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I've uploaded some pics from a recent Wessex crank up - a couple of interesting engines, an inverted Webster (thought to be one of two in the UK) and very nicely presented Blackstone. Look for "New Stuff" album.

There are a couple of pics of a Gyro compass that I picked up at Detling recently. I'd hoped to make it go and mount it on a gimballed plank to form part of an inter-reactive display for the public. However, I'm a bit stumped as there are no electrical connections within the instrument. All I can assume is that it is driven by a field generated by an exterior coil . Anyone got any ideas??

About a dozen of the Marconi-Stanley too - a very peculiar little engine indeed.


Kim Siddorn

Reply to
Kim Siddorn
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snipped message... Kim,

I see what you mean about the M-S plug. It looks like it might dissipate more heat than the cylinder finning! It would be interesting to see whether it carbons up quite readily.

Ignorance confession time, what does APU stand for? I've guessed aircraft (or airborne, or auxiliary) power unit, but they seem rather vague terms.

What are the instruments in the Kim's corner photos?

Where are the rubber ducks in your display ? :-)

Regards, Arthur G

Reply to
Arthur G

heat than the cylinder finning! It would

airborne, or auxiliary) power unit, but

Hi Arthur, I also had a good look at Kims slightly old electrical test gear. Unfortunately I am old enough to have used most of it myself about 30 years ago. I regret that 20/30 years ago I never took any pictures of PO Telephones main cable testers using many old & interesting meters & bridges to locate faults between towns. They used to carry a battered trestle table into the exchange which was covered by a 2" layer of Paraffin wax in which the various test instruments had been embedded. Some of this gear looked about 40 years old even then! Perhaps the reason I miss it so is because I feel as old as the testgear. 8^)

Regards,Dave Croft

Reply to
Dave Croft

"Arthur G" wrote (snip):-

One on far right looks like AVO transistor analyser. I have the valve version.

Reply to
Nick H

Picture key, "Kim's corner2".

Left to right, back first. Laboratory vane type capacitor. Interesting outside, but stunning inside the box!

Wheatstone bridge for testing resistors of unknown value.

Front row. A Smiths Mk II autopilot as fitted to Meteors, Canberras etc. Found the correct test gear for it at Detling - talk about serendipity ;o))

Centre. Flight surfaces servo test gear for English Electric Lightnings.

A 1970's transistor tester from the days when you could still SEE transistors!

Engine visible in the other pic is a Coventry Victor flat twin. Smashing little engine, very smooth & quiet but a third as heavy again as the Norman T300 of the same power and capacity. Guess which goes out the most .........

"Table display" pic.

You can see some differences - a 1940's gyrocompass still in its original packing.

A BIG spotlight (probably 1920's got "Chicago" on it. Thin sheet brass nickel plated with a 21w bulb & very eye catching. I think it's better than a row of bulbs ;o))

You can just see the heavy duty AVO I 'd bought that day for three quid. It had the traditional dead battery in it, so I washed the alkaline salts out of the case and put it out to dry. Works just fine now.

In the background, the Norman T300 marine engine.

None of the electronics stuff cost much at all - perhaps a tenner for the Lightning servo tester. I get a lot of interest in the old electronic stuff, especially from older men who have used it in their work but there was one elderly lady who used to service gyro compasses and knew all about them. Very worthwhile carting it about and setting it up. Ultimately, I'd like to have a control panel powered from a stationary engine or APU for interested members of the public to twiddle knobs that will load the generator, causing the engine note to deepen and dials to move, so they can see cause and effect.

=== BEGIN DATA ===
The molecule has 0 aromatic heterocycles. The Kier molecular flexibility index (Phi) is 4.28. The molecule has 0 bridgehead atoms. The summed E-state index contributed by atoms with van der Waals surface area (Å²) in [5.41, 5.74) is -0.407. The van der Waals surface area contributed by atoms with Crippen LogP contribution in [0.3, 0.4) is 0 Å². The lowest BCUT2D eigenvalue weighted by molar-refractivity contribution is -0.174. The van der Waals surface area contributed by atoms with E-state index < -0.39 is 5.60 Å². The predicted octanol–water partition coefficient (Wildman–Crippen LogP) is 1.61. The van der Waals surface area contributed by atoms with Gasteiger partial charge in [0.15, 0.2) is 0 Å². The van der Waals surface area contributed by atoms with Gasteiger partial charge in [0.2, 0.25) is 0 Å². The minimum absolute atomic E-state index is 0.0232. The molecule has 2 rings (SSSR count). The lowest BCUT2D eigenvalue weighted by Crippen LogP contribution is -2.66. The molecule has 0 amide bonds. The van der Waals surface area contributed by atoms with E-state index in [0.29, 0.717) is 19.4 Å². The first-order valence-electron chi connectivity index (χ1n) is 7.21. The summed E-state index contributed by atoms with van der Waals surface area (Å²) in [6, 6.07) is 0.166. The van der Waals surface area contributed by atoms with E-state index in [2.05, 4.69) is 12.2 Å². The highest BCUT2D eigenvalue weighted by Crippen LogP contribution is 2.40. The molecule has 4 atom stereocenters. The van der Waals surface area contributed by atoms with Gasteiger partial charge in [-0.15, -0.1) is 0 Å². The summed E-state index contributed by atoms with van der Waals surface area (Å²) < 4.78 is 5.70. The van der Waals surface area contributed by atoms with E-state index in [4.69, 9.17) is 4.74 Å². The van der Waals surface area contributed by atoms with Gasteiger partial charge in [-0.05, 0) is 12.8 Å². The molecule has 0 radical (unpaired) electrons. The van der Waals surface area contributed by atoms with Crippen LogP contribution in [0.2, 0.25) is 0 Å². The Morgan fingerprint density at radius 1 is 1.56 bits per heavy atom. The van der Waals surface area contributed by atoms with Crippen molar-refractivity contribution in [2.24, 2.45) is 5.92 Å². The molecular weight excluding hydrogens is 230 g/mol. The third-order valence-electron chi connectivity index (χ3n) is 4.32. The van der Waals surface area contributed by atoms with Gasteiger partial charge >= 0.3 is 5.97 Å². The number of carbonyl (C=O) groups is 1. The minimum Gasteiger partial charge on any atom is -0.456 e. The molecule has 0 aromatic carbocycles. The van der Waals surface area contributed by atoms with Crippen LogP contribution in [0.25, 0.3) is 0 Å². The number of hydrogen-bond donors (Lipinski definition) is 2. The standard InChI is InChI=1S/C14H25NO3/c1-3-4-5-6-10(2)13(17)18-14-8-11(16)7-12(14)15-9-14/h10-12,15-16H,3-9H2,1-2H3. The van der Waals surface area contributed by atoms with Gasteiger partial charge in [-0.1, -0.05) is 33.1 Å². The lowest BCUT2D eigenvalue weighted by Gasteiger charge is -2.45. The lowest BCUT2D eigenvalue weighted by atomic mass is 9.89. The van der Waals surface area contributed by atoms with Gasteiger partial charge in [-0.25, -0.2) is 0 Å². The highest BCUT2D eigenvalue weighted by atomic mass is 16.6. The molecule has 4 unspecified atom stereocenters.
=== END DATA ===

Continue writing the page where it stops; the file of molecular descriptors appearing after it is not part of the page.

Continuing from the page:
Well, it keeps me out of the pub ;o))

Reply to
Kim Siddorn

Weren't some of them air powered from a small on board compressor?


Reply to
John Manders

Hello Kim, Mail to your return address failed!

----- Original Message ----- From: "Kim Siddorn" Newsgroups: uk.rec.engines.stationary Sent: Thursday, September 16, 2004 4:12 AM Subject: New photos

In my yoof, I had a gyro compass, it waz werked wiv a vacuum - it's cleaner that way. Seriously, there was a connector on the back which went off to the engine's inlet manifold. From what I can see from the photo's, your one is 'fancier' than mine was, as my wheel itself was open, looking like a drum of brass with 'buckets' milled into the edge On yours, I suspect that what looks like a gold mesh, is filter and might be where the air enters the unit on its way to the wheel. I used to zoom mine up on a small compressor - I wonder where it went to?

Regards, Roger.

Reply to
Roger Glover

Well, it's funny you should say that John, I wondered the same thing as there is a union on the case (the very well sealed case except for the filter gauze that takes up the whole end of the case!) that looks suspiciously like an air line connection. However, I'd dismissed it as unlikely as I couldn't see any way to impinge the air stream on the spinning centre. I'll have another look at it.

If so, that's good as it gives me a reason to exhibit another Device!


Kim Siddorn

Reply to
Kim Siddorn

Sorry! (responsible for 10 megs of Marconi-Stanley pics)

Reply to
Nick H

Hi Roger,

No, I replied earlier today to say that I'd had a 31mgb of pics downloaded & that might have bunged up the box.

I'll put this in a private e-mail too ;o))


Kim Siddorn

Diplomacy done, plates spun, fires fought, maidens eaten - well, three out of four ain't bad

Reply to
Kim Siddorn

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